Not really sure how to take that one, especially since it was a critique of a portion of my PhD thesis.  Admittedly, the paragraphs used were summary, so the style would not be as technical as the rest of the paper.  (I tried inserting other bits from the paper, where things are more technical, but the analyser had difficulty with the Greek).  I’ll have to think about how this connection might be a good thing and/or how I might learn from it.

All of that aside, this entire process raised a concern for me, especially as I am thinking through a continuous scholarly debate in my field.  (I know I’m going to rip open a can of worms with a chainsaw on this, but here it goes).  One of the key debates in Pauline studies involves the question of authorship of the letters bearing Paul’s name–i.e. Romans thru Philemon.  When it comes to defending the position that Paul did not write certain letters–i.e. Ephesians, Colossians, 2 Thessalonians and the Pastorals–a central point in this defence is the issue of stylistic differences.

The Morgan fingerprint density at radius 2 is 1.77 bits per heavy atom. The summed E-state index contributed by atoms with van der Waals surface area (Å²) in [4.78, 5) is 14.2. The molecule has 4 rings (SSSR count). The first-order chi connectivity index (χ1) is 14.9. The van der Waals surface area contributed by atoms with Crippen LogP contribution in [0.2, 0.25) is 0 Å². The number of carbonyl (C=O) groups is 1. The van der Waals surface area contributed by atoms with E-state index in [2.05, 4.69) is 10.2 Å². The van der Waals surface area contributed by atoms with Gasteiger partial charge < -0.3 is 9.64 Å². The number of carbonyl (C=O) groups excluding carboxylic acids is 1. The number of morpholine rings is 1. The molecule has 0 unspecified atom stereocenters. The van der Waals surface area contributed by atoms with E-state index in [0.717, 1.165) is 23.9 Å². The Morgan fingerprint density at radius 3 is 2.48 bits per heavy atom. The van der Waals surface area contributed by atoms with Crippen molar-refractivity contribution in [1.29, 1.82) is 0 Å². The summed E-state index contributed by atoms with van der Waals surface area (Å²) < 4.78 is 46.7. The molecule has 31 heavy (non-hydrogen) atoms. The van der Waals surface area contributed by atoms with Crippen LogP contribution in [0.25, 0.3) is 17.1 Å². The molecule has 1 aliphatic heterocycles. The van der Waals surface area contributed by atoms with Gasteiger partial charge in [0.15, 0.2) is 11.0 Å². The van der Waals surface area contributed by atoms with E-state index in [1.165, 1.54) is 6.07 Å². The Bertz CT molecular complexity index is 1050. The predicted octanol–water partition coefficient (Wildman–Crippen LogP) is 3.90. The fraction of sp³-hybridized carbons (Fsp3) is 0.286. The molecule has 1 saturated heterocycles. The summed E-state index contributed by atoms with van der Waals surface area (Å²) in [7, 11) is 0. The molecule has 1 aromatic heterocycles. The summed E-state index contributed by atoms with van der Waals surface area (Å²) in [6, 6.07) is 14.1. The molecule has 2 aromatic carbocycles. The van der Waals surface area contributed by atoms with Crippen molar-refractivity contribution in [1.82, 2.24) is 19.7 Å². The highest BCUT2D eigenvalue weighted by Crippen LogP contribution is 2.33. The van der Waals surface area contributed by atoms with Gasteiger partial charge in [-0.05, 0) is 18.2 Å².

In other words, scholars arguing against Pauline authorship for the letters just mentioned will say (and I’m oversimplifying things just a bit): ‘the style of writing between these letters and the “known Pauline letters” is just too different to say that they come from the same hand.  The grammar, the syntax, the word choice, the length of sentences, the vocabulary; all of it, in the “disputed Paulines” just doesn’t fit with what we find in the “authentic Paulines”.’  Oh, you mean the kinds of things that the Flesch and Flesch-Kinkaid scales would measure?  You mean the sorts of measurements used that told me seven different pieces of my own writing reflect the styles of seven different authors?